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Caroline Boyle-Turner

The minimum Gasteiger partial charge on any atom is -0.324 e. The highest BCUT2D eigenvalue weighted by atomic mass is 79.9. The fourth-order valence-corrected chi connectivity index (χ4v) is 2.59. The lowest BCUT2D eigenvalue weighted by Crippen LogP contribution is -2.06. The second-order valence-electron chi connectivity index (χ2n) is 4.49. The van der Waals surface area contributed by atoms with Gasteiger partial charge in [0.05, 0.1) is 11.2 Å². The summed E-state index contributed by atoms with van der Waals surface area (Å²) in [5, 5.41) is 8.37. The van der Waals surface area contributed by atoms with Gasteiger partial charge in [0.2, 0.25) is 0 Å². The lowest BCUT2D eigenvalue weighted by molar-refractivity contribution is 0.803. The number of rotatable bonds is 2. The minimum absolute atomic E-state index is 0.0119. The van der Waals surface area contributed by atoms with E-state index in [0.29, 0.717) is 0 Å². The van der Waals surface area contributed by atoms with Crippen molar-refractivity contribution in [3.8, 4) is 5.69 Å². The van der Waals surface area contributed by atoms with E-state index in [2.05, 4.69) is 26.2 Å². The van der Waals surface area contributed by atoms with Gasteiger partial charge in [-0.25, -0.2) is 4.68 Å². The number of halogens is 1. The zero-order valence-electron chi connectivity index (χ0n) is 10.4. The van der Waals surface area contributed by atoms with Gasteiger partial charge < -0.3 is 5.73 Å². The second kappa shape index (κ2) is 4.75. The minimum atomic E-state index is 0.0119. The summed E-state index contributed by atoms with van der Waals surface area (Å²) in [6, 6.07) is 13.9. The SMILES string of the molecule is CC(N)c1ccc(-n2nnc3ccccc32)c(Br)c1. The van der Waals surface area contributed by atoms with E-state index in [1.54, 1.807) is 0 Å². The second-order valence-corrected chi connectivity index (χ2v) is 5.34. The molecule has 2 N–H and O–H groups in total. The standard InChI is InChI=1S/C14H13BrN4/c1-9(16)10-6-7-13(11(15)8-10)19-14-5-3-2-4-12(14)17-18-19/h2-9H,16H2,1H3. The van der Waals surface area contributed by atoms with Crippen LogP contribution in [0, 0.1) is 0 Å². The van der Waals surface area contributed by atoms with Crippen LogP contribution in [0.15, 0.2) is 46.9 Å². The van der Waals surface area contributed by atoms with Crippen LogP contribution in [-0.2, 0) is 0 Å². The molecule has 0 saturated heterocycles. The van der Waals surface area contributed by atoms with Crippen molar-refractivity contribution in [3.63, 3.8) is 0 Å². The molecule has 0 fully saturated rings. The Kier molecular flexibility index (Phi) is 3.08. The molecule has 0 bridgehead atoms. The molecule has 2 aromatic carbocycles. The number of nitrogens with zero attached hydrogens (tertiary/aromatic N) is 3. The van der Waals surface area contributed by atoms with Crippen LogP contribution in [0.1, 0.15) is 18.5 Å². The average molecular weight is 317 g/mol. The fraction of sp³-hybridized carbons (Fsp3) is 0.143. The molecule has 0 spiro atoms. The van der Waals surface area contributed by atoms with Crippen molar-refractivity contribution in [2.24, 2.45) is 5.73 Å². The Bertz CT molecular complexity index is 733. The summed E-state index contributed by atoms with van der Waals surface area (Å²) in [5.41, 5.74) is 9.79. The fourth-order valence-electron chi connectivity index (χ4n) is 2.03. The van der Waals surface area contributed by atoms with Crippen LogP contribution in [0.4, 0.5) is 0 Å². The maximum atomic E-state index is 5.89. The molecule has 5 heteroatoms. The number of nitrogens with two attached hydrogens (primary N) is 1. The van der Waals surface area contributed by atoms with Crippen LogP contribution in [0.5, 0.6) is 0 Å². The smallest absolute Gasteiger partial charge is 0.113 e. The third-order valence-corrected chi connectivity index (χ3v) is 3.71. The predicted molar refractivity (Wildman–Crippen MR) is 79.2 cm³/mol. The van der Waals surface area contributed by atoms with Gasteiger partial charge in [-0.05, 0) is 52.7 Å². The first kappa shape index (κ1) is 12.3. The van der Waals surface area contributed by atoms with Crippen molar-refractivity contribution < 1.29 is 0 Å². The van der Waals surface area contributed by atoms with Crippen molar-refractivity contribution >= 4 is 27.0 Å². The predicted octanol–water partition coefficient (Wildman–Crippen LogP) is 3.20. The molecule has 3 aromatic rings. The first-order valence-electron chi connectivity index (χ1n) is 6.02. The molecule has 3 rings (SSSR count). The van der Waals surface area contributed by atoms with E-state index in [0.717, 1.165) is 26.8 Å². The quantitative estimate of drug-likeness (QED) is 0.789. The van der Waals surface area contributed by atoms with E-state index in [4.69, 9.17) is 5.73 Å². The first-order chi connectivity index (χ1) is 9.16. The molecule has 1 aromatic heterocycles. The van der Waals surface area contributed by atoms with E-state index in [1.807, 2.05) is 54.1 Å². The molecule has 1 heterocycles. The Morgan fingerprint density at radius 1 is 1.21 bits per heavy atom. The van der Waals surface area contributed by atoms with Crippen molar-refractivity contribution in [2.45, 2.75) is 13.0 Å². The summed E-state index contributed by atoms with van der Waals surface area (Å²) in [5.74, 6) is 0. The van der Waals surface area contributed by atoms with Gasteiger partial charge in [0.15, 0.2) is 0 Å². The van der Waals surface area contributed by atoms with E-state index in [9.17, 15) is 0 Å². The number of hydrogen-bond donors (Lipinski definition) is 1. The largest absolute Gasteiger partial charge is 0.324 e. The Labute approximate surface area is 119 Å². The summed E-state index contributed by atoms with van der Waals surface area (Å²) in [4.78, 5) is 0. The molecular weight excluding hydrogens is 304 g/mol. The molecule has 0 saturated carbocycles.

French village on the Aven River in Brittany, 260 km west of Paris and 7 km north of the Bay of Biscay. Before the 20th century its protected tidal harbour made it a busy commercial port for the transport of flour, firewood, blocks of quarried granite, sand, and fish. Though it attracted artists from the 1860s onwards, it is most famous for the colony of artists that gathered there around Paul Gauguin (see fig.) in the late 1880s and early 1890s. A French artist, Eugène Martin, spent some time in Pont-Aven in the 1850s making drawings that were later turned into prints. According to Emile Bernard, the first artist to paint in Pont-Aven was the Dutchman Herman van den Anker (1832–83). His Salon paintings in the 1860s faithfully depict the costumes and customs of Breton peasants, whose clothes point precisely to Pont-Aven as their village of origin. In ...